Goodyear Tire & Rubber Co. can’t stop an accident victim’s lawyer from claiming a witness testified in a confidentially settled case that the company knew its tires could fail when used on motor homes, a judge said.

The witness, Kim Cox, a Goodyear claims administrator, testified under oath that the company ‘was aware’ its G159 tires ‘did not perform properly,’ attorney Guy Ricciardulli said in court papers, paraphrasing Cox.

Goodyear stopped the 2003 deposition and agreed immediately to a confidential settlement of claims that tire failure caused an accident, Ricciardulli said.

He disclosed his version of Cox’s testimony to another lawyer. Goodyear last year asked a federal judge to sanction him for revealing confidential data. Goodyear sought to prevent other accident victims’ lawyers from questioning Ricciardulli and Cox about the alleged admission.

‘Goodyear has not identified any public policy that supports the perpetuation of secrecy of a Goodyear employee’s testimony concerning a possibly defective tire in certain usages,’ U.S. District Judge Rudi M. Brewster said in a March 18 order in San Diego. ‘It would be repugnant to the public policy of protecting the health and safety of the public.’

The testimony will help other lawyers suing Goodyear, the largest U.S. tire maker, over its G159 model, said attorney Rick Morrison, who has a similar lawsuit pending against the

‘It’s a big deal,’ he said. ‘A Goodyear representative admits there’s a problem with the tire.’

The lawsuits claim the G159 tires are prone to failing when used on larger motor homes.

Cox didn’t admit any defect in the Goodyear tire and Ricciardulli mischaracterized his testimony, Goodyear spokesman Scott Baughman said.

‘We don’t believe that Kim Cox ever said anything about the tire being defective,’ he said. ‘The tire does not have a design or manufacturing defect.’

The deposition information was confidential and Ricciardulli’s version was ‘inaccurate,’ Baughman said. The company won’t appeal Brewster’s ruling, he said.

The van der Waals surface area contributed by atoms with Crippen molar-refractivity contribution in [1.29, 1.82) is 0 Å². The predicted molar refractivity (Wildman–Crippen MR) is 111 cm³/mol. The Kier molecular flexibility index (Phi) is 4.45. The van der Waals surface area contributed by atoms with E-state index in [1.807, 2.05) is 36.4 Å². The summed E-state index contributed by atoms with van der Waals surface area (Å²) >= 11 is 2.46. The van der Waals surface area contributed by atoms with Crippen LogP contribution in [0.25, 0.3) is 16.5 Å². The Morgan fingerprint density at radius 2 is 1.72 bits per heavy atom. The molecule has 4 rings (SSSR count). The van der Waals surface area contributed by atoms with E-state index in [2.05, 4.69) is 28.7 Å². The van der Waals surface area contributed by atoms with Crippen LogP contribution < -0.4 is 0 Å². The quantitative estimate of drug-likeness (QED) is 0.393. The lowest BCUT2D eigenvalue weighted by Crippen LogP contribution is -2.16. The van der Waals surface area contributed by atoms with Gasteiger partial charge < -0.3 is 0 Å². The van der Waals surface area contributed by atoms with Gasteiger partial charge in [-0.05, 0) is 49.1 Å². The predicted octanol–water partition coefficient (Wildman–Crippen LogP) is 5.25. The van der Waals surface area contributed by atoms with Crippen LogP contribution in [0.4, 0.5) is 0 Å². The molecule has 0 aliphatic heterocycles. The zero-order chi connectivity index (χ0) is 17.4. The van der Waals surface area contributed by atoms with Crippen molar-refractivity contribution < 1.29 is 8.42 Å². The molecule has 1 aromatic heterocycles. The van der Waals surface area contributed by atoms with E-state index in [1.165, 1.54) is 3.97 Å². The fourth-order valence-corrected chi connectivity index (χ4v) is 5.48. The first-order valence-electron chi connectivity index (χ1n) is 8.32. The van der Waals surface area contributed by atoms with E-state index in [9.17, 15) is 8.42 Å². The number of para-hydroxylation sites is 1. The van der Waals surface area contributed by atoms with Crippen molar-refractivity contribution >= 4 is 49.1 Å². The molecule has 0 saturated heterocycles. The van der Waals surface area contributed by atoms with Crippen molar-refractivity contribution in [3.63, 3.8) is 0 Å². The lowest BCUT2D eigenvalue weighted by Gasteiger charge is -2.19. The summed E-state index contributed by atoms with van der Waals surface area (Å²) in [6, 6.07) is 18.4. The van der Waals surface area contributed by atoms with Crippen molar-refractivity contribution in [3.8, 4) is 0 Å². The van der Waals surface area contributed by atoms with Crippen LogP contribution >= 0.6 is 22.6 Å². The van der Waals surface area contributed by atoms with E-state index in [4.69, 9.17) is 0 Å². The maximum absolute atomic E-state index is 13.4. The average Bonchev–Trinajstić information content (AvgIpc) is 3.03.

The settlement didn’t occur as a response to Cox’s deposition, Goodyear lawyer John McCormick said in court papers. The deposition was covered by a protection order, he said.

Cox’s deposition itself isn’t available because the transcript wasn’t finished and Goodyear destroyed the court reporter’s notes from the deposition, according to court documents unsealed with the judge’s decision.

The decision upholds a previous ruling by U.S. Magistrate Judge Nita L. Stormes and removes from confidentiality provisions any evidence of Cox’s ‘deposition testimony regarding the fitness or safety of the G159 tire for use on motor homes,’ Judge Brewster said.

The ruling allows the lawyers in the other cases to call Cox to discuss his previous testimony to counter Goodyear denials of tire defects and to call Ricciardulli if Cox disputes the lawyer’s recollections, Morrison said.

It also allows them to question Goodyear lawyers, said Morrison, a lawyer with Beasley, Allen, Crow, Methvin, Portis & Miles in Montgomery, Ala.

Morrison has scheduled a deposition Friday with Goodyear lawyer Basil Musnuff, who was at the 2003 deposition, according to court records. Musnuff was asked to bring to the new deposition all records related to Cox’s 2003 testimony.

Morrison’s lawsuit is set for trial May 12 in Alabama.

Cox wasn’t qualified to testify about product defects and was called to talk about a previous tire complaint by the plaintiffs in the 2003 case, Goodyear’s lawyer McCormick said in court papers. ‘Cox was produced to testify regarding the handling of the prior Nebraska claim and he was not designated to testify regarding the suitability of any tires in any particular application,’ McCormick said.

Goodyear shares rose $1.16, or 4.5 percent, to $26.96 in Tuesday trading. Shares have fallen 14 percent in the past year.

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